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The Thrill of Creation, Out on Theater's Edge : John Steppling is happy producing good, honest theater whether he has a hit or not.

January 21, 1990|ROBERT KOEHLER

Listen to people filing out of a production of a John Steppling play, talking about what they thought of it, and you'll usually hear comments reaching for a point, and not quite getting there. "Those people were pretty wasted." "It was a short play, but it was long too." "Sad, but it was funny, you know?" And then: "I felt like I was watching ghosts onstage."

Some hear the sound of ghosts in his plays, which suggests dramas with reverberation, with a past and a present. These listeners, a growing number, think that John Steppling just may be the purest, finest poet of the stage that Los Angeles has produced in this generation.

But with the tradition-breaking form of his work--an uncommon fusion of cinematic short scenes, language in which silence counts as much as the words, absurdist as well as contemplative moods--some audiences feel out on a limb. (A perfectly fine place for them to be, in Steppling's opinion.) Impatient with this newness, they attach the catch-all term \o7 wasted losers\f7 to Steppling's characters--like the ex-surfer in "The Shaper" or the broken-hearted dog breeder in "Standard of the Breed."

That may continue with his new play, "The Thrill," opening Tuesday at Taper, Too, the Mark Taper Forum's smaller theater.

Steppling, as he does on many subjects, views the dilemma in two ways. First, "I don't look at them as losers. That's a cruel label." Then he says that, since he can't control the way people think of his work, he won't worry about it. Quoting his mentor, Murray Mednick, playwright and founder of the Padua Hills Playwrights' Workshop/Festival, Steppling says: "It's about the work. Everything else is extra."

One \o7 essential \f7 extra: It's also about being seen. He has worked--constantly and at enormous volume (19 plays to date)--for the past 11 years on the fringes of L.A. theater, where new theater is born, even if the theater houses there don't survive.

"Close" (1983) was at the Factory Place Theatre. "The Shaper" (1984) was on the Night House stage, then moved to the Met Theatre. "Children of Herakles" (1987) showed at the Boyd Street Theatre. Not even the ghosts of these plays can be heard in those theaters now; they are all defunct. Even Padua, where Steppling learned theater and continues to teach workshops and write plays, appeared not long for this world until last year, when it revitalized itself at its new Cal State Northridge home.

"A precarious existence" is how Steppling described the past decade during a series of interviews. He is neither "successful" nor "unsuccessful" as measured by awards or box office, but he is a surviving stalwart committed to a life in the theater.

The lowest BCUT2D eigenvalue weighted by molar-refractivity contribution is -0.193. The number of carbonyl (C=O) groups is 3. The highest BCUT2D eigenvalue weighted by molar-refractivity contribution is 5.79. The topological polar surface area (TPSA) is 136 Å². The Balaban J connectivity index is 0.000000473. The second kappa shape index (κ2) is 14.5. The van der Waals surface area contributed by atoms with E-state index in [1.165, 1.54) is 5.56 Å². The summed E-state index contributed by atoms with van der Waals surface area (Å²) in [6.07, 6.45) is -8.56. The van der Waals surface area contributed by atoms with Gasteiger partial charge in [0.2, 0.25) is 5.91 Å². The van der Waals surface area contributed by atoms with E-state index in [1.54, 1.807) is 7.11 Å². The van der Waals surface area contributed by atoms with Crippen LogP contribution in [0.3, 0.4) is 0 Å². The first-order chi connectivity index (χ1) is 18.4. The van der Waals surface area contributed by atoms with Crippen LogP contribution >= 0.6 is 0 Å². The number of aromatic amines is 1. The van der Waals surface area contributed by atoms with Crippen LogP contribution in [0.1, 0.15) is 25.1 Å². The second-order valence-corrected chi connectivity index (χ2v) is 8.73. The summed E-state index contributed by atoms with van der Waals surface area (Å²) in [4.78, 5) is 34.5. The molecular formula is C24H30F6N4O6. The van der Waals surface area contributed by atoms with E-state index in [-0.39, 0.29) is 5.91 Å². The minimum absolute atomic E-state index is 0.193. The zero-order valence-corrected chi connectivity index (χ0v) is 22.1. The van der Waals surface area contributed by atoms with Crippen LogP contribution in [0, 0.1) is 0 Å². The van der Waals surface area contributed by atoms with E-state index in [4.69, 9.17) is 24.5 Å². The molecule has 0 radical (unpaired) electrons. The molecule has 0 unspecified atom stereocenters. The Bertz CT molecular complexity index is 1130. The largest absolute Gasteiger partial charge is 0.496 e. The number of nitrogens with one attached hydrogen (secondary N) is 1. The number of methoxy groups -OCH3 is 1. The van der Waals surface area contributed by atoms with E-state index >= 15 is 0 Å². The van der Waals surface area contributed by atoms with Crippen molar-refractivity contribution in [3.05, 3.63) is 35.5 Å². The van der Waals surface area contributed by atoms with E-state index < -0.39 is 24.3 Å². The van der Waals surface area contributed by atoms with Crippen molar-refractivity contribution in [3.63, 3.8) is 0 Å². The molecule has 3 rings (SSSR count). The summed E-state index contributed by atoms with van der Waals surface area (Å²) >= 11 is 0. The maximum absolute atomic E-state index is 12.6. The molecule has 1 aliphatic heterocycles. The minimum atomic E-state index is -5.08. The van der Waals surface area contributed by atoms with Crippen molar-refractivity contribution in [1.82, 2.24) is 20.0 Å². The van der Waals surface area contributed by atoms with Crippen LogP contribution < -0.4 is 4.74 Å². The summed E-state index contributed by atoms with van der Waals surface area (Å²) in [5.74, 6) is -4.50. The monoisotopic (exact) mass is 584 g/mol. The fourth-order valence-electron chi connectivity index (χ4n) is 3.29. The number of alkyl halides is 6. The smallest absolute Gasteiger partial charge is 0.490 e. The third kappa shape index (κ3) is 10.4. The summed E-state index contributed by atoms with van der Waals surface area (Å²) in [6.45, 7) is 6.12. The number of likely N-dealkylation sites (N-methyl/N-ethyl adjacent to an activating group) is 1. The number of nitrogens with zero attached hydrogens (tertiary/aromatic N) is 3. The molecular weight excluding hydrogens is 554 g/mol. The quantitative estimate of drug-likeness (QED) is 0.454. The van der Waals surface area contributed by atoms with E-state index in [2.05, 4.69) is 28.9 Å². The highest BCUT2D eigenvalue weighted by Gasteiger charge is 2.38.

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Steppling, at 38, looks like a man who takes care of himself, and if he's standing next to his two dogs--Chez, a hulking English mastiff, and Blackie, a bulldog--he'll erase any notion of the artist-as-wimp. But scratch a well-built man, and you'll find a sickly child underneath.

"I was hit with all the childhood diseases," he recalled, "and not just once. I had measles six times. I stayed in the hospital a year, recovering from blood poisoning that happened after a gall bladder operation, which I had to have after an accident. I was puny in junior high.

"But my dad, whom I loved greatly, was so fearful of the world that I got an attitude about weakness, that I wasn't going to be like him. I grew pretty big in high school, but I was still a withdrawn loner."

He remembers how his parents' house would be always open to his father Carl's pals in the movie business. "They were mostly single or divorced, bitter, disappointed, angry guys, usually out of work, living in crappy single apartments around us in Hollywood. I learned how to crack jokes from them, but what I heard most of all was a defeatism that said, 'Don't even bother, kid, because life sucks.'

"All of them had come to California. It was a place where you got stranded." Steppling characters are often emigres to the Golden State. They might arrive on the scene after hitching a ride on a Hormel meat truck. They come from places like Rochester, N.Y., or Las Cruces, N.M., or, as with Nat Pink and partner-in-hustling, Walter, in "The Thrill," Providence, R.I.

"My dad and these guys crop up in my plays because I was so affected by them," he explains. "I was around them all the time. I love the West because it's still big and open and a frontier. But history gets plowed under here. That, and my upbringing gave me this sense of exile."

The closest Steppling came to a theater education was a sense of bloodline--Carl was an actor, and his grandfather, John Steppling, had acted in D.W. Griffith's silent films. Carl read Shakespeare to him. Steppling took one theater course at Hollywood High, "but I can't remember what it was about. The only schoolwork I ever cared about was a report I wrote on Beckett's novel, 'Watt.' "

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